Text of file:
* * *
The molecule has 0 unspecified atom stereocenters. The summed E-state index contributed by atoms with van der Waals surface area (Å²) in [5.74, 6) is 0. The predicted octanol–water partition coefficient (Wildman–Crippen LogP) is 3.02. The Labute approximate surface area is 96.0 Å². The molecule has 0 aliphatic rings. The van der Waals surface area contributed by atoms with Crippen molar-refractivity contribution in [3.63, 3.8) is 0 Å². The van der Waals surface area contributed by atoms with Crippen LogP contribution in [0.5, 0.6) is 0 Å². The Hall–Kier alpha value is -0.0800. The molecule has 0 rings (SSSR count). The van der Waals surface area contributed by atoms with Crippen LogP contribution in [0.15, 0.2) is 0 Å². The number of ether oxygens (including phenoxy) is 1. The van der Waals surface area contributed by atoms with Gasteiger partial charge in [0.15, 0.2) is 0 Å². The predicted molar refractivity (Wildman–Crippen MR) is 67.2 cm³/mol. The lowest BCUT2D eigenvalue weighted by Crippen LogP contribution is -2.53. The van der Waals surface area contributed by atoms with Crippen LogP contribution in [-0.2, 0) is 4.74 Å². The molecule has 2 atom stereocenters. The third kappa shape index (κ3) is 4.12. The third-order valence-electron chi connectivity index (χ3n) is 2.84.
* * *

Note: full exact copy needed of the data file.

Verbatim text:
The molecule has 0 unspecified atom stereocenters. The summed E-state index contributed by atoms with van der Waals surface area (Å²) in [5.74, 6) is 0. The predicted octanol–water partition coefficient (Wildman–Crippen LogP) is 3.02. The Labute approximate surface area is 96.0 Å². The molecule has 0 aliphatic rings. The van der Waals surface area contributed by atoms with Crippen molar-refractivity contribution in [3.63, 3.8) is 0 Å². The van der Waals surface area contributed by atoms with Crippen LogP contribution in [0.5, 0.6) is 0 Å². The Hall–Kier alpha value is -0.0800. The molecule has 0 rings (SSSR count). The van der Waals surface area contributed by atoms with Crippen LogP contribution in [0.15, 0.2) is 0 Å². The number of ether oxygens (including phenoxy) is 1. The van der Waals surface area contributed by atoms with Gasteiger partial charge in [0.15, 0.2) is 0 Å². The predicted molar refractivity (Wildman–Crippen MR) is 67.2 cm³/mol. The lowest BCUT2D eigenvalue weighted by Crippen LogP contribution is -2.53. The van der Waals surface area contributed by atoms with Crippen LogP contribution in [-0.2, 0) is 4.74 Å². The molecule has 2 atom stereocenters. The third kappa shape index (κ3) is 4.12. The third-order valence-electron chi connectivity index (χ3n) is 2.84.